Both large and small educational institutions feel compelled to respond to internal and external stakeholders about MOOC development, and for those institutions unable to partner with an organization such as Coursera or edX, there can be a number of considerations. Here are some useful questions to ask yourself as you consider MOOC development for your institution.
Both large and small educational institutions feel compelled to respond to internal and external stakeholders about MOOC development, and for those institutions unable to partner with an organization such as Coursera or edX, there can be a number of considerations. Here are some useful questions to ask yourself as you consider MOOC development for your institution.#1: Why are we interested in doing a MOOC?
“Everyone is doing it” is a difficult sell to cash-starved department heads, so looking beyond jumping on the bandwagon will be required if you hope to convince stakeholders on your campus that a MOOC will be a good investment. If your institution can’t afford to give away free education, then you need to consider what reward you hope to gain.
#2: Do we have a special niche in the market?
If you don’t have something new and different to bring to the MOOC table, it may be difficult to draw attention to your course. Use a MOOC aggregator such as Class Central (www.class-central.com/) or MOOC List (www.mooc-list.com/) to do a search of the topic you want to develop. If the topic you want to develop is already in ample supply, consider a subtopic that might help you develop more of a niche following, or consider a different subject altogether.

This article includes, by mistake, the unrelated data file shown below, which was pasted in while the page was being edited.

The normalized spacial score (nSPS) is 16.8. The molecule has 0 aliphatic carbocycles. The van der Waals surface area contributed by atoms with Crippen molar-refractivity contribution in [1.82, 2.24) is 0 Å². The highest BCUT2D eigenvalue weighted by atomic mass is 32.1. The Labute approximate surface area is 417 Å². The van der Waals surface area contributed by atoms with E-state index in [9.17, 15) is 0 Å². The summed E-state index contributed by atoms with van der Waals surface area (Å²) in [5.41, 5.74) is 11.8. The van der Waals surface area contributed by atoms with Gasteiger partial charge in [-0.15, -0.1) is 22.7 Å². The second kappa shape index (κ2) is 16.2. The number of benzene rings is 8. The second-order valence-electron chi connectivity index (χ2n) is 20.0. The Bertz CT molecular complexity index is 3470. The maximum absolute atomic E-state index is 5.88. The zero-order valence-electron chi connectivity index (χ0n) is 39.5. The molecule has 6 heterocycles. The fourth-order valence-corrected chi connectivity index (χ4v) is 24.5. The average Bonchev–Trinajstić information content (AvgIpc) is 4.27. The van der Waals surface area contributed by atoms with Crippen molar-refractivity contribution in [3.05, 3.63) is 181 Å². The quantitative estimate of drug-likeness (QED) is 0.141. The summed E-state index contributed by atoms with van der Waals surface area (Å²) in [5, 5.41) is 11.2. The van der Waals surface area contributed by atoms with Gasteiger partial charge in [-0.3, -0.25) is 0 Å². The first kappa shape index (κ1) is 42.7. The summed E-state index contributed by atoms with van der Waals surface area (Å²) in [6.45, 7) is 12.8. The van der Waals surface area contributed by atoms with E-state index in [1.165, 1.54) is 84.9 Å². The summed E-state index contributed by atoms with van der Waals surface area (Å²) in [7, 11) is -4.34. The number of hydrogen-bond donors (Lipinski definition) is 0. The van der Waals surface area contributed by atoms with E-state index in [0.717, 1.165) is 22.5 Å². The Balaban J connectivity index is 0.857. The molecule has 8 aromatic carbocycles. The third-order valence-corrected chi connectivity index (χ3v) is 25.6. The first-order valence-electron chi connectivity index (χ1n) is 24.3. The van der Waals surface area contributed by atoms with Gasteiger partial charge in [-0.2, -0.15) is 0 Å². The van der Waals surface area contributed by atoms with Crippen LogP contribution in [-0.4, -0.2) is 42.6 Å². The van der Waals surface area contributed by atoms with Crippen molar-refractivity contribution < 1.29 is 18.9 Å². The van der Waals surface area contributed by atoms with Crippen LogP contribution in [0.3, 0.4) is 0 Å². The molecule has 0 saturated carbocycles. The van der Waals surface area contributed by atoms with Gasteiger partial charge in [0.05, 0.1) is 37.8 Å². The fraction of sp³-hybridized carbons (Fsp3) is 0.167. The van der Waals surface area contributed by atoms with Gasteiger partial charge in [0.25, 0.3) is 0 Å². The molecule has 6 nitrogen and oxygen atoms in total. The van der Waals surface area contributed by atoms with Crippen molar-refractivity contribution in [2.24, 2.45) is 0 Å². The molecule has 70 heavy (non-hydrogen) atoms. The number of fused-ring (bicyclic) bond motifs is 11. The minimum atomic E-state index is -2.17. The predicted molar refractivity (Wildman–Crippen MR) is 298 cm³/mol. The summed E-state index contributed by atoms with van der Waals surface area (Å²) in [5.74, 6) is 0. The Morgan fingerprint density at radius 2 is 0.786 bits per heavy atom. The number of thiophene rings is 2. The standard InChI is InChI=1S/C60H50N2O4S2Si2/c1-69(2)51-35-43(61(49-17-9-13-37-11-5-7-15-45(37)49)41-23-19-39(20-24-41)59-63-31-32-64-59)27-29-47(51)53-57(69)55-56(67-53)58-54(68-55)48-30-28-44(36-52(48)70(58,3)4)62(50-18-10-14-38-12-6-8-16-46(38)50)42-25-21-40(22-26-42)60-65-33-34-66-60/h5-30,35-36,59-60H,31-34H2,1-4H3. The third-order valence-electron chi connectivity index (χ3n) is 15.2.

#3: Can we leverage partnerships for content development and marketing?
Ask yourself: Does our current learning management system vendor have a MOOC platform we can use? Some vendors have products specifically designed for hosting MOOCs. Or, consider exploring other free options from edX, Udemy, Moodle, or CourseSites.
Once the hosting decision is made, it’s time to consider options for content development. Depending on the subject area, you may find that professional organizations or vendors you are currently working with can dramatically reduce your development time and costs by providing either content expertise or ready-made content that you can place into the course.
#4: Should we incentivize the MOOC?
Participants will often look for some type of takeaway from their MOOC experience, even if it is simply some sort of proof of participation. Should you award a completion certificate or badges? If so, what criteria will be used to measure student success?
#5: How will we measure success?
Knowing what the criteria for success will be before you start development will make the process much easier. Are you looking to generate marketing leads for your institution’s programs from MOOC enrollments? Are you targeting new enrollments in your institution’s programs? Are you interested in tapping new markets or expanding brand recognition? How will you assess the MOOC to get feedback from the participants regarding their experience?
In the end, deciding to offer a MOOC requires a good deal of consideration; however, with some well-chosen questions, you will be able to determine whether or not a MOOC is right for you.
Donna Gardner Liljegren, EdD, is director of the Elmhurst College Online Center and manager of instructional support for the School for Professional Studies of Elmhurst College. A version of this article appeared in Online Classroom.
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